Saturday, 12 September 2015

Zero-sum game

If you stay in a hotel, B&B, or chambres d'hôtes in France, chances are that you will be stung for a little tax at the end of your stay: the taxe de séjour.   Sometimes the establishments include it in their general charges, other times it's separated out.  It's normally not a large amount, around a Euro or so, and it's normally levied per person-night.  Its purpose is ostensibly to enhance the area in which you are are staying, to make it more attractive to you, make your stay more pleasant, and thereby also to increase tourism and help the local businesses.

French people mostly holiday in francophone countries, and usually this means France.  The taxe de séjour is levied more or less everywhere, in what is essentially a competition to beggar the neighbour by attracting the tourist over here rather than over there.  It's a zero sum game, and in the end everybody just pays more tax, but perhaps the French countryside is generally better, or more interesting, as a result.

Our area doesn't have a taxe de séjour, but the plan is to introduce one from 2016.  This is to help fill the gaps left by the drop in funding from the central state.  Quelle surprise.  We don't like it, but what can you do?  We had a chat with our mayor about it.  It's likely to be a small amount, something between 50 and 70 centimes, so not too onerous, and, he promises us, it's to help us in selling our gîte.  This is the stated purpose, of course, to attract tourists, to bring us more customers.  Right.

Our gîte has capacity for 30 people, and we always rent the whole place to a single group.  So it's a candidate for the shortlist if you are organising a family or other kind of reunion, say for a birthday, to celebrate a marriage anniversary, and so on.  What our clients don't do is decide to visit one or more of the local attractions, and then wonder where to stay.  If anything it's the other way around: once they have decided they're coming to us, they look around for things they might do while they're here.  Our contention is therefore that the local tourist bodies should be compensating us for the people we attract and who then spend money in the local touristy places, not the inverse.  Not going to happen, of course.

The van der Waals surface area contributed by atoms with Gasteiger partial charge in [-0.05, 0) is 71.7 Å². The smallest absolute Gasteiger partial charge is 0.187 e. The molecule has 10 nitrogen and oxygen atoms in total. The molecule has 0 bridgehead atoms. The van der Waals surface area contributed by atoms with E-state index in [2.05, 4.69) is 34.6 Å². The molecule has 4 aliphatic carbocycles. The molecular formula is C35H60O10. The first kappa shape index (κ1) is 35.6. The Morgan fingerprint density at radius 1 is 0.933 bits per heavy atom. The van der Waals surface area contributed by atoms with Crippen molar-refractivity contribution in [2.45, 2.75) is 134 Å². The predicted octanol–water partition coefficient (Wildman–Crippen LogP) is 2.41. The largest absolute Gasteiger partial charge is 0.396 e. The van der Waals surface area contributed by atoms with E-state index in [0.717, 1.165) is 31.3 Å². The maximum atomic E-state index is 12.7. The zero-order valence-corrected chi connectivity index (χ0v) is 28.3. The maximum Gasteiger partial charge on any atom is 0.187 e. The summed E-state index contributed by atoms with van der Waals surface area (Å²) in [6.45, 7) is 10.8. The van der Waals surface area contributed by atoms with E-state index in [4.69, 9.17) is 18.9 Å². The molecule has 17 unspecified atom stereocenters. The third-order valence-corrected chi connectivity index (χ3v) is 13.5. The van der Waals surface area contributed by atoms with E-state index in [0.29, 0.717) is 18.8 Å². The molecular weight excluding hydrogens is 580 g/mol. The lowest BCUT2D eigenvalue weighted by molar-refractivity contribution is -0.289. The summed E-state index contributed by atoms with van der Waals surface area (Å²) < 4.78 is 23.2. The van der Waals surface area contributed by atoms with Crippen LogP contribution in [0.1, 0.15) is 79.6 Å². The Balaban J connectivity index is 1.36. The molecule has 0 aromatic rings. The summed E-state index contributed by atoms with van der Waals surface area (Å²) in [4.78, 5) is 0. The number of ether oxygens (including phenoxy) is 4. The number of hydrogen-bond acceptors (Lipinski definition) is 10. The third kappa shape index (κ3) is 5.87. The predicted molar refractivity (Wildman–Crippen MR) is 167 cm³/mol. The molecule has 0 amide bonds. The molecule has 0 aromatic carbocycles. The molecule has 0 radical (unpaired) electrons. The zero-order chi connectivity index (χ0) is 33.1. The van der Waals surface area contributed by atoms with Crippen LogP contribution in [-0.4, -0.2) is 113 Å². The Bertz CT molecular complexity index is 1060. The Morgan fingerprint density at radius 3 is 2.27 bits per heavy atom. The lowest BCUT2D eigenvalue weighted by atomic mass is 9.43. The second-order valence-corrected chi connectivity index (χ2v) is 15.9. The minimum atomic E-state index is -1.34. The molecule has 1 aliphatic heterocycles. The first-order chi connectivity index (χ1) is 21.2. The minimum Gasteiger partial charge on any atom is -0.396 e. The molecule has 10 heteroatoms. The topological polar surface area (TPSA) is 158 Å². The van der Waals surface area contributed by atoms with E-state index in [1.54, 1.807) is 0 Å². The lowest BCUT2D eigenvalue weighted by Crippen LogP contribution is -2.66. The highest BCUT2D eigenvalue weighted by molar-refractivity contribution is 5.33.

We got detailed news of the tax plans a little while back.  Whereas hotels will be billed a person-night rate, we hear that the civil servants can't be bothered to verify all the fiddly amounts coming from furnished holiday lets like ours, and therefore we, and other owners of such lettings will be expected to pay a fixed amount per year.  It will be calculated on the basis of a fixed person-night rate (about twice that for hotels - why?), multiplied by the capacity, dropped back by 50% to allow for less-than full occupancy, and applied to every day that the place is, in principle, open.  We are not happy.

Our place is, (at the moment) open for business all year (we take holidays as and when gaps in the lettings permit) and most of our clients stay for at most two nights of the weekend.  The bottom line is that if applied in its current form to our availability times as currently managed, we have a new tax of just under €4,000 per year to collect from our customers.   And the person-night tax rate is about 4 times the originally projected amount as a result.   We and others have made our protests, but we will have to see what happens.

I have a number of problems with the whole thing:

1) It shows a huge disconnect between the taxing bodies and the businesses they are supposed to serve.  It's not difficult to ascertain the average occupancy rates for tourist accommodation in this area, and they are vastly different from the basis used for this calulation.

2) It's a fixed amount to pay per year, regardless of the number of customers, and hence revenues, hence profits.  France is notoriously hostile to small businesses, and one of the reasons is the amount of the fixed charges (charges de structure) that you have to pay regardless of your revenues, profits or losses.  This is an extra, special one for people in the tourist accommodation business.  No clients in 2016?  Tough, that's 4 grand to you, squire.

3) How much do we collect?  We don't know on the 1st January, how many customers we're going to get that year.  So how to apportion the fixed tax between them?  What happens if we collect too much?  Too little?



Helen Devries said...

Hotels are hostile to the gite and BandB sector and have a lot more you are penalised.

One of the problems in the area in which we used to live was finding anywhere to take people for large gatherings....the hotels certainly couldn't do it - and an operation like your would have been a godsend. As it was people were farmed out through family, friends - and the odd BandB - which made it difficult for people to let their hair down sure in the knowledge that they would not have to drive or have taxis arranged.

Of course the forfeit - arrived at by use of the dreaded coefficients - is convenient for the taxman and the fact that it bears no relation to the realities of your business concerns them no a wit.

When will France wake up to the importance of small business for a strong economy.....

James Higham said...

France will never wake up because it is not structured around the business model, being politically socialist in mindset. Slugging existing businesses is all part of that. Any business is a cash cow to the government.

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